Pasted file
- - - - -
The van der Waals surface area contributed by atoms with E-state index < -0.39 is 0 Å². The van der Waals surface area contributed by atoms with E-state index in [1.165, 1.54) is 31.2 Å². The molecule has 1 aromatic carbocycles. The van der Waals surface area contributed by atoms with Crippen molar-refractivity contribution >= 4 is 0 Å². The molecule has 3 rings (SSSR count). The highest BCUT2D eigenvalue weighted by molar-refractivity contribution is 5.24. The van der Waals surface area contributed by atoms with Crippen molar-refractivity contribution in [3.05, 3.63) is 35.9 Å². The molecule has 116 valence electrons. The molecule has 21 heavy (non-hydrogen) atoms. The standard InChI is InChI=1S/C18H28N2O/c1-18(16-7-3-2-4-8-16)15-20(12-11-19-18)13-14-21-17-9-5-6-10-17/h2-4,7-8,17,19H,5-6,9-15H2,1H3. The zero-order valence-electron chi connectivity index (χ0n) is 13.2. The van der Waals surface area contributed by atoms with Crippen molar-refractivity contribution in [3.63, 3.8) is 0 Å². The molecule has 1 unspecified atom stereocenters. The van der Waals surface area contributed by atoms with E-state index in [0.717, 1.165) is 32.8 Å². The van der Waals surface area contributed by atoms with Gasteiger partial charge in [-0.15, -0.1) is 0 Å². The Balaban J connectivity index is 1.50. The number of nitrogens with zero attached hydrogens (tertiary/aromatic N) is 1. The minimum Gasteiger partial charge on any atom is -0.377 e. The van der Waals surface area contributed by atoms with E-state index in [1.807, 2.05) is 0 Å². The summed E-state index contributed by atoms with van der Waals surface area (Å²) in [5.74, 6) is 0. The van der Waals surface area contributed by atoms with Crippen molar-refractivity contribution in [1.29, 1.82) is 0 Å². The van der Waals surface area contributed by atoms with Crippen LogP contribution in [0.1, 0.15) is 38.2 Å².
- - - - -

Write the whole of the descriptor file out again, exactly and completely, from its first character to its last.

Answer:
The van der Waals surface area contributed by atoms with E-state index < -0.39 is 0 Å². The van der Waals surface area contributed by atoms with E-state index in [1.165, 1.54) is 31.2 Å². The molecule has 1 aromatic carbocycles. The van der Waals surface area contributed by atoms with Crippen molar-refractivity contribution >= 4 is 0 Å². The molecule has 3 rings (SSSR count). The highest BCUT2D eigenvalue weighted by molar-refractivity contribution is 5.24. The van der Waals surface area contributed by atoms with Crippen molar-refractivity contribution in [3.05, 3.63) is 35.9 Å². The molecule has 116 valence electrons. The molecule has 21 heavy (non-hydrogen) atoms. The standard InChI is InChI=1S/C18H28N2O/c1-18(16-7-3-2-4-8-16)15-20(12-11-19-18)13-14-21-17-9-5-6-10-17/h2-4,7-8,17,19H,5-6,9-15H2,1H3. The zero-order valence-electron chi connectivity index (χ0n) is 13.2. The van der Waals surface area contributed by atoms with Crippen molar-refractivity contribution in [3.63, 3.8) is 0 Å². The molecule has 1 unspecified atom stereocenters. The van der Waals surface area contributed by atoms with E-state index in [0.717, 1.165) is 32.8 Å². The van der Waals surface area contributed by atoms with Gasteiger partial charge in [-0.15, -0.1) is 0 Å². The Balaban J connectivity index is 1.50. The number of nitrogens with zero attached hydrogens (tertiary/aromatic N) is 1. The minimum Gasteiger partial charge on any atom is -0.377 e. The van der Waals surface area contributed by atoms with E-state index in [1.807, 2.05) is 0 Å². The summed E-state index contributed by atoms with van der Waals surface area (Å²) in [5.74, 6) is 0. The van der Waals surface area contributed by atoms with Crippen molar-refractivity contribution in [1.29, 1.82) is 0 Å². The van der Waals surface area contributed by atoms with Crippen LogP contribution in [0.1, 0.15) is 38.2 Å².